Potential GOP candidates test waters at Iowa Freedom Summit

Reaction from former Sen. Sununu


This is a rush transcript from "Your World," January 26, 2015. This copy may not be in its final form and may be updated.

NEIL CAVUTO, HOST: All right, now to Iowa, where we just saw a different kind of storm.


SEN. TED CRUZ, R-TEXAS: We need to bring together a coalition of Americans who want to believe again.

GOV. CHRIS CHRISTIE, R-N.J.: It is time for us to stand up and fight together for the country that we were given, for the country we believe in.

GOV. SCOTT WALKER, R-WIS.: The measure of success in government is how many people are no longer dependent on the government.


NEIL CAVUTO, HOST: All right, so, lots of potential GOP presidential candidates in Iowa this past weekend for a conservative powwow.

But two very big names were not in that powwow mix, Mitt Romney and Jeb Bush.

New Hampshire's former Republican Senator John Sununu says that won't be a problem for him.

Senator, good to have you back with us.

Why not?


CAVUTO: Do Iowans take a slight to that and say, hey, where were you on our big powwow?

SUNUNU: I don't think so. I don't think so.

Look, you have heard the saying before -- and it's true -- in Iowa, they pick corn. Here in New Hampshire, we pick presidents. It is early. This is maybe a little bit more important for some of the names, like a Scott Walker.

CAVUTO: But Iowa did pick the last president, right? But Iowa did pick the last president.

SUNUNU: What's that?

CAVUTO: Iowa did pick the last president, right?

SUNUNU: Well, look, historically, the Iowa caucuses have not had the same impact that the New Hampshire primary has.

But, look, let's put that aside.

CAVUTO: Right.

SUNUNU: It's early.

If you're Romney or you're Bush, you have name I.D., you have fund-raising organization. You really don't need to be running to every event that lets candidates speak for five minutes or for 20 minutes, for that matter. This was more an opportunity for those candidates like a Ted Cruz, Scott Walker, that aren't household names, that are trying to define their own message and build a little bit of a national following.

CAVUTO: Then how do you explain Chris Christie being there?

SUNUNU: Well, think he knows he has a lot of work to do.

Let's face it. His approval ratings in his own state aren't as strong as they once were. I think there's no question his relationship with the -- President Obama has hurt him among some conservative Republicans. So, this is a chance for him to test his message among a more conservative group of Republican primary voters.

CAVUTO: You know, obviously, your name is steeped in family mainstream Republican tradition, your dad, of course.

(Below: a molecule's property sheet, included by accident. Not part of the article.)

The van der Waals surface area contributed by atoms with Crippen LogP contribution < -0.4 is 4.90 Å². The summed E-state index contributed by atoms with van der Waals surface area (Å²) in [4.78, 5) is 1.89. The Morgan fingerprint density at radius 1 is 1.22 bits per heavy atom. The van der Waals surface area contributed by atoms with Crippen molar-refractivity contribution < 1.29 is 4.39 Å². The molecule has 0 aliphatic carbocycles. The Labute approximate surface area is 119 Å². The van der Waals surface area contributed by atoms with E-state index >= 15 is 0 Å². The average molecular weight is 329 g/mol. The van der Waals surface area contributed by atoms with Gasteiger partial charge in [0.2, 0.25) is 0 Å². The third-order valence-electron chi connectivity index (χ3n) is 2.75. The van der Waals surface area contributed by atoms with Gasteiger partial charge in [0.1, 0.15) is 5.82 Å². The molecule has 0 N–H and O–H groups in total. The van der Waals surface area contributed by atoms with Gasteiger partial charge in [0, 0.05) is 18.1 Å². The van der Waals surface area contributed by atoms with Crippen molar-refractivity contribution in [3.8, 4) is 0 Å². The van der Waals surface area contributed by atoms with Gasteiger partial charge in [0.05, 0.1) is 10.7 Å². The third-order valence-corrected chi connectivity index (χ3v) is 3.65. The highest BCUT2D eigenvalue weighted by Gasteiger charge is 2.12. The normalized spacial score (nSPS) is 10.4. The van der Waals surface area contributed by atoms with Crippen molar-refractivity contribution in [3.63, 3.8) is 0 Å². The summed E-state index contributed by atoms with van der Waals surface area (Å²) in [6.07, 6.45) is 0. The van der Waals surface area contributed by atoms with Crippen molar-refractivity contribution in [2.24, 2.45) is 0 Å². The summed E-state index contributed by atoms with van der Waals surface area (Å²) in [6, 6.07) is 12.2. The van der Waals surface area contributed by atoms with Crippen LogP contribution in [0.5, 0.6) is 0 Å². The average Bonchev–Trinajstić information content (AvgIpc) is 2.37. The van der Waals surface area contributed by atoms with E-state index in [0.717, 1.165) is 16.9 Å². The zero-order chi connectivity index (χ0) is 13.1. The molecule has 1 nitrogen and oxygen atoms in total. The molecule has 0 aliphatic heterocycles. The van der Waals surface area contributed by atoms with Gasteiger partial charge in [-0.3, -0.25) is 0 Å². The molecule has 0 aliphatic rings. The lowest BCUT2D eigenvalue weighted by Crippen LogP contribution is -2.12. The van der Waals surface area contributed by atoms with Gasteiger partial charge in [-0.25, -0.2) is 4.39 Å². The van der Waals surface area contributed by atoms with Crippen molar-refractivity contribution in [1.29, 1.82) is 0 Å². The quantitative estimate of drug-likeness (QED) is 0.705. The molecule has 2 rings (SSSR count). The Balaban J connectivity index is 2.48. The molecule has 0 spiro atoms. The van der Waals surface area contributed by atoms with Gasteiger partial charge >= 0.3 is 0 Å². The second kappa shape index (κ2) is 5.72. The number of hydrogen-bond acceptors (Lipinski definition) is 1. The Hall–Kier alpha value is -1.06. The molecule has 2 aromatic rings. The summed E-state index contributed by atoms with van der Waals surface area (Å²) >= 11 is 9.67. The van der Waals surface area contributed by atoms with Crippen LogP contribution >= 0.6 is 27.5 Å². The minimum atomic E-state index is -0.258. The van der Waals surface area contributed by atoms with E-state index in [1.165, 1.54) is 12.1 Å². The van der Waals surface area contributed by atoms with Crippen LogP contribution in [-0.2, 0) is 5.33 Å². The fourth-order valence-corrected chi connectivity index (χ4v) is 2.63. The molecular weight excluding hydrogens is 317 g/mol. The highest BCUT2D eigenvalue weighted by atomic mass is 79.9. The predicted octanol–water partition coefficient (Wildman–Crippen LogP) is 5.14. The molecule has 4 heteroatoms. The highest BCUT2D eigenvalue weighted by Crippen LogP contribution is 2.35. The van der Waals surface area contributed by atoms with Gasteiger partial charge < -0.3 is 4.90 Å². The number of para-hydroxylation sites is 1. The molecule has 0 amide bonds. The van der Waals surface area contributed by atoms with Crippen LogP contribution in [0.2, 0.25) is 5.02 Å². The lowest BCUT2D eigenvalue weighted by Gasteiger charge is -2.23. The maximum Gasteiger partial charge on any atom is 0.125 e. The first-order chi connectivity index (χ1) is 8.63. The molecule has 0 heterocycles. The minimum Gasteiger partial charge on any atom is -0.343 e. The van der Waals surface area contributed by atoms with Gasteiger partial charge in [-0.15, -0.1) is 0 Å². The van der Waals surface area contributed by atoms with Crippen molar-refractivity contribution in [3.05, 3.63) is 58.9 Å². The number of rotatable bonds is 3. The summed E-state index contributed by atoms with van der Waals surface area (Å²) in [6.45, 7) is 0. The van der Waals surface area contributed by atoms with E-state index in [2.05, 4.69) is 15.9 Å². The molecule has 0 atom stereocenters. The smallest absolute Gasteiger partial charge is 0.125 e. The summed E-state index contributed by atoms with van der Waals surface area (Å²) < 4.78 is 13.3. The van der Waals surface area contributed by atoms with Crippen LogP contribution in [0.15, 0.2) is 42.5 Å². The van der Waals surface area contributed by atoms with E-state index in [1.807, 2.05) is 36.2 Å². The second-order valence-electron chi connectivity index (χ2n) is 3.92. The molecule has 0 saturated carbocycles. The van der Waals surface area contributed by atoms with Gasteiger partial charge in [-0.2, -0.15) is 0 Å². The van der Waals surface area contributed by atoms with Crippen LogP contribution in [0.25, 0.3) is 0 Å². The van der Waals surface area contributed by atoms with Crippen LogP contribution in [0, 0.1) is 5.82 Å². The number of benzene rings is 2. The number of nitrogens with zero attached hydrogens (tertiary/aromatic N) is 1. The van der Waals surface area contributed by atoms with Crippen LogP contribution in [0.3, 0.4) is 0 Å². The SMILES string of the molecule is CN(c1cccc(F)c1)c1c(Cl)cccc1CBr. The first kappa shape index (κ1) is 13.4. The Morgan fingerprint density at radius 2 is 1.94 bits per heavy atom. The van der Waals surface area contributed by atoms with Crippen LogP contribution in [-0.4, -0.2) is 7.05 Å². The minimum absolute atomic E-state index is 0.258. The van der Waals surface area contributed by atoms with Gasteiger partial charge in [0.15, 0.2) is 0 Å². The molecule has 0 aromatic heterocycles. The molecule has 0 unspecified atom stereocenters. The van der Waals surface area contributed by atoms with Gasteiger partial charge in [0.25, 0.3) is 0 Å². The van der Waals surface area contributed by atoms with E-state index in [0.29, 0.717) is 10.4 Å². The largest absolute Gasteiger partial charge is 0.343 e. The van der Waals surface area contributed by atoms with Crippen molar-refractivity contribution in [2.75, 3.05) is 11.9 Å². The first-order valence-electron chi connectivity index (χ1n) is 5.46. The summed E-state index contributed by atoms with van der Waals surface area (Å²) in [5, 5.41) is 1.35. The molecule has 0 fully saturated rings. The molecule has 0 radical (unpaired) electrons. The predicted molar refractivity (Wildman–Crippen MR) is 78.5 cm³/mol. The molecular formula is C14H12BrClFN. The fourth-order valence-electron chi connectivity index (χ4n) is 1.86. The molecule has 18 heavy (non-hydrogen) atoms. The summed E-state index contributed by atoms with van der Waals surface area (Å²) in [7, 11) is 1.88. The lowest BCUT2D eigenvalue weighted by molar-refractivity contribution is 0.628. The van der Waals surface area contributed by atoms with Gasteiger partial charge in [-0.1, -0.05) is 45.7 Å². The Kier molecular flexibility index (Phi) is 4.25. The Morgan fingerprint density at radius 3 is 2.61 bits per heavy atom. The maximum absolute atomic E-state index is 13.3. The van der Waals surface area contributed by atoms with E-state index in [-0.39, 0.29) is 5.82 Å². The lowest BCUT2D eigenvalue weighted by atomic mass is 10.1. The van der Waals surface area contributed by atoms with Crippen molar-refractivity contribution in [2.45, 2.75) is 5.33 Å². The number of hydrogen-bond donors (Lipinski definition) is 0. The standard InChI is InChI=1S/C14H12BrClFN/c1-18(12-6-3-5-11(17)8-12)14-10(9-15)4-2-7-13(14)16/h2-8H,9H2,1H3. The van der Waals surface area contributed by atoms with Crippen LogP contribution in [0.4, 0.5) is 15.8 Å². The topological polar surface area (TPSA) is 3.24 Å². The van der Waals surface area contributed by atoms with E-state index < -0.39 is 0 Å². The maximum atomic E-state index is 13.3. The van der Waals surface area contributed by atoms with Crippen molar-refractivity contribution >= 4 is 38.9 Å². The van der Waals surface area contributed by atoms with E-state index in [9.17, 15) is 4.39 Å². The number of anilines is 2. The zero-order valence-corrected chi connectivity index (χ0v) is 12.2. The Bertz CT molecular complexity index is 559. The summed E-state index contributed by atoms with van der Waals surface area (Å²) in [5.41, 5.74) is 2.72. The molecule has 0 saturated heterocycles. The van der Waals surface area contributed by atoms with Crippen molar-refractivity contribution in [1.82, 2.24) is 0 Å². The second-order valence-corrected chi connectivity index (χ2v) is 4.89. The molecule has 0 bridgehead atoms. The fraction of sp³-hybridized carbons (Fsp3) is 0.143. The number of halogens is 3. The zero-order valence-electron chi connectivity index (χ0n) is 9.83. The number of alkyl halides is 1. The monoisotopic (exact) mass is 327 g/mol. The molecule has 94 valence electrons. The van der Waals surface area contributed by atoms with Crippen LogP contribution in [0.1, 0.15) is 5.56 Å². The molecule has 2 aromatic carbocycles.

And I'm thinking that maybe does that bias you a little bit, or are you chagrined by people who listen to you, Senator, and say, oh, no, not another RINO espousing the virtue of RINOs, especially two who weren't there? What do you say?

SUNUNU: Well, first of all, as you know, I had a very -- fiscally very conservative voting record in both the House and the Senate. I'm a conservative.

I don't have an axe to grind. I'm not supporting any candidate. I'm trying to give you and the viewers a sense of the dynamics of these events, right? Does this event in Iowa make a big difference for the candidates generally? No.

It certainly won't hurt Romney or Bush not to be there. But I do think it's an opportunity for the candidates I mentioned, those that are lesser known...

CAVUTO: Right.

SUNUNU: ... to get out there and define themselves.

And, for example, in the Senate, where you have Rand Paul, Ted Cruz, Marco Rubio all interested, the fact of the matter is, only one U.S. senator is probably going to break out of the pack and really give the front-runners a run for their money.

So, they need to start early. They need to define themselves in a different way from their colleagues in the Senate. In the same way, you have got sitting governors, John Kasich, Scott Walker, Chris Christie.

And the fact of the matter is, all three of them can't at the end of the day be three leading candidates. That's just not how the primary cycle works.

CAVUTO: All right.

SUNUNU: So each of them need to get out, work hard, and start defining their message and find out whether they have what it takes to connect with the American people and whether they have a message that is really going to

resonate with people in 2016.

CAVUTO: We will watch closely, Senator. Good seeing you again.

SUNUNU: Great to be with you, Neil.

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